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The line integral in two dimensions is:
/ | | P(x, y)dx + Q(x, y)dy | / C
where x, y are the coordinates along the integration path C. The integration path itself can be specified by the coordinates of its points in terms of a parameter t:
x = f(t), y = g(t)
For three dimensions, we have:
/ | | P(x, y, z)dx + Q(x, y, z)dy + R(x, y, z)dz | / C
where x, y, z are the coordinates along the integration path C. The integration path itself can be specified by the coordinates of its points in terms of a parameter t:
x = f(t), y = g(t), z = h(t)
We consider this integrand:
integrand: x^2*y*diff(x) + y*z*diff(y) + z*x*diff(z);
2 x z del(z) + y z del(y) + x y del(x)
and this integration path:
path: [x = cos(t), y = sin(t), z = sin(t)];
[x = cos(t), y = sin(t), z = sin(t)]
The coordinates of this path are substituted into the integrand:
sublis(%, integrand);
We obtain:
2 sin (t) del(sin(t)) + cos(t) sin(t) del(sin(t)) 2 + cos (t) sin(t) del(cos(t))
Now we have to evaluate the derivatives:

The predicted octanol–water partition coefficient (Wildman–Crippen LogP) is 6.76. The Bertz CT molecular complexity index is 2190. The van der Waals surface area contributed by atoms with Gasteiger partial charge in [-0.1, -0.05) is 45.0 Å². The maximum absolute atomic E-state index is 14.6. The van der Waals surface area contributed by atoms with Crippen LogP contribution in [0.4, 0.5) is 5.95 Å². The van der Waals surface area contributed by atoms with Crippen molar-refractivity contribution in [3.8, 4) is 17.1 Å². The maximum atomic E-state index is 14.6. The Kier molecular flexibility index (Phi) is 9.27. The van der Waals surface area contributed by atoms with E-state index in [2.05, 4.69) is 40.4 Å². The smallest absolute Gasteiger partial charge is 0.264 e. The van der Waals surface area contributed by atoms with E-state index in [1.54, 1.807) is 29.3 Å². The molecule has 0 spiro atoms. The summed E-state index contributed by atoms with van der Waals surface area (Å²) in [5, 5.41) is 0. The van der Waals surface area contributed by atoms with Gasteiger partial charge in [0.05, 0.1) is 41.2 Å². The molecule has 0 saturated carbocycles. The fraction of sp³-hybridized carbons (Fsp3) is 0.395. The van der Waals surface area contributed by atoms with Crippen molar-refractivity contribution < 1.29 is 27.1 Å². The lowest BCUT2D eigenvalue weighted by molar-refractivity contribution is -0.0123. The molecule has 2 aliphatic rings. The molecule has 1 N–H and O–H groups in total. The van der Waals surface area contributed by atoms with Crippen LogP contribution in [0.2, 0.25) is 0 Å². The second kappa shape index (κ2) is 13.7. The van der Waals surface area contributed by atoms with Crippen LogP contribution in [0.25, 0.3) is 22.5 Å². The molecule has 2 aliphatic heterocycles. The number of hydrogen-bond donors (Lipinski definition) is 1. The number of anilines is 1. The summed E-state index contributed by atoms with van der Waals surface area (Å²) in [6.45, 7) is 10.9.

ev(%, diff);
2 2 2 2 - cos (t) sin (t) del(t) + cos(t) sin (t) del(t) + cos (t) sin(t) del(t)
To integrate this expression, we remove the del(t):
%, del(t) = 1;
2 2 2 2 - cos (t) sin (t) + cos(t) sin (t) + cos (t) sin(t)
Now we can integrate
integrate(%, t, 0, 2*%pi);
and obtain:
%pi - --- 4
The computation of the line integral requires four steps:
To simplify this computation and to reduce the risk of typing errors, it is convenient to put these four steps into a function definition:
lineIntegral(fn, path, param, p0, p1) := block ( [substitutedFn, x, xx], substitutedFn: sublis(path, fn), x : ev (substitutedFn, diff), xx: subst(1, diff(param), x), integrate(xx, param, p0, p1) )$
You find this definition in file lineInt.mc.
Here is the above example again:
lineIntegral(x^2*y*diff(x) + y*z*diff(y) + z*x*diff(z), [x = cos(t), y = sin(t), z = sin(t)], t, 0, 2*%pi);
%pi - --- 4
An example from Spiegels book "Theory and Problems of the Laplace Transforms":
lineIntegral ((x^2 - y)*diff(x) + (y^2 + x)*diff(y), [x = t, y = t^2 + 1], t, 0, 1);
2